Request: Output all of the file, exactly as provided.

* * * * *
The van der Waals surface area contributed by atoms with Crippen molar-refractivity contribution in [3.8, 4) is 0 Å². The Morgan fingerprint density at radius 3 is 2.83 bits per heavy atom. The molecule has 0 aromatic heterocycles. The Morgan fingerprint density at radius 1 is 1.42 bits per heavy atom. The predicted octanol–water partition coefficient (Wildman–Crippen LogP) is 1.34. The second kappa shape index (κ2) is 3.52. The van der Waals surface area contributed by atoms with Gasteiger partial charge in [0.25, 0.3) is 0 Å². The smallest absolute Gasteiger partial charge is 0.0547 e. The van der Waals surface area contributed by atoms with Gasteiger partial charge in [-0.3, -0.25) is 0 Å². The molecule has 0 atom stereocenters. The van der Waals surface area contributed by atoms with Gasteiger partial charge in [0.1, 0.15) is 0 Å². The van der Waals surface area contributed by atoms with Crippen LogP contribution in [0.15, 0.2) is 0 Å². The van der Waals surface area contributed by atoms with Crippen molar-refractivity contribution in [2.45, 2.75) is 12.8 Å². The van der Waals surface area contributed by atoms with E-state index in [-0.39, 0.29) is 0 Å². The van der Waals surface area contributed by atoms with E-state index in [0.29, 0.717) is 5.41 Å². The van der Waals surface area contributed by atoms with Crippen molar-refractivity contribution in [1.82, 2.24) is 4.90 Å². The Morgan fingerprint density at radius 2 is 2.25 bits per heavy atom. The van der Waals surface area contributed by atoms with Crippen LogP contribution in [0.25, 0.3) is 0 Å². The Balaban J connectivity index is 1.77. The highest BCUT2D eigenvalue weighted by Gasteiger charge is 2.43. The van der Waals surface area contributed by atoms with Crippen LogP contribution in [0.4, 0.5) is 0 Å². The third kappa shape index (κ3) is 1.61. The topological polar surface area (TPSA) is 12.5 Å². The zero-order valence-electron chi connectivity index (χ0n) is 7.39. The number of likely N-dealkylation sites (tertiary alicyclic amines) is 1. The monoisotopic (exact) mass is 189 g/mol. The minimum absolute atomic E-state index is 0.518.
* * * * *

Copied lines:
The van der Waals surface area contributed by atoms with Crippen molar-refractivity contribution in [3.8, 4) is 0 Å². The Morgan fingerprint density at radius 3 is 2.83 bits per heavy atom. The molecule has 0 aromatic heterocycles. The Morgan fingerprint density at radius 1 is 1.42 bits per heavy atom. The predicted octanol–water partition coefficient (Wildman–Crippen LogP) is 1.34. The second kappa shape index (κ2) is 3.52. The van der Waals surface area contributed by atoms with Gasteiger partial charge in [0.25, 0.3) is 0 Å². The smallest absolute Gasteiger partial charge is 0.0547 e. The van der Waals surface area contributed by atoms with Gasteiger partial charge in [-0.3, -0.25) is 0 Å². The molecule has 0 atom stereocenters. The van der Waals surface area contributed by atoms with Gasteiger partial charge in [0.1, 0.15) is 0 Å². The van der Waals surface area contributed by atoms with Crippen LogP contribution in [0.15, 0.2) is 0 Å². The van der Waals surface area contributed by atoms with Crippen molar-refractivity contribution in [2.45, 2.75) is 12.8 Å². The van der Waals surface area contributed by atoms with E-state index in [-0.39, 0.29) is 0 Å². The van der Waals surface area contributed by atoms with E-state index in [0.29, 0.717) is 5.41 Å². The van der Waals surface area contributed by atoms with Crippen molar-refractivity contribution in [1.82, 2.24) is 4.90 Å². The Morgan fingerprint density at radius 2 is 2.25 bits per heavy atom. The van der Waals surface area contributed by atoms with Crippen LogP contribution in [0.25, 0.3) is 0 Å². The Balaban J connectivity index is 1.77. The highest BCUT2D eigenvalue weighted by Gasteiger charge is 2.43. The van der Waals surface area contributed by atoms with Crippen LogP contribution in [0.4, 0.5) is 0 Å². The third kappa shape index (κ3) is 1.61. The topological polar surface area (TPSA) is 12.5 Å². The zero-order valence-electron chi connectivity index (χ0n) is 7.39. The number of likely N-dealkylation sites (tertiary alicyclic amines) is 1. The monoisotopic (exact) mass is 189 g/mol. The minimum absolute atomic E-state index is 0.518.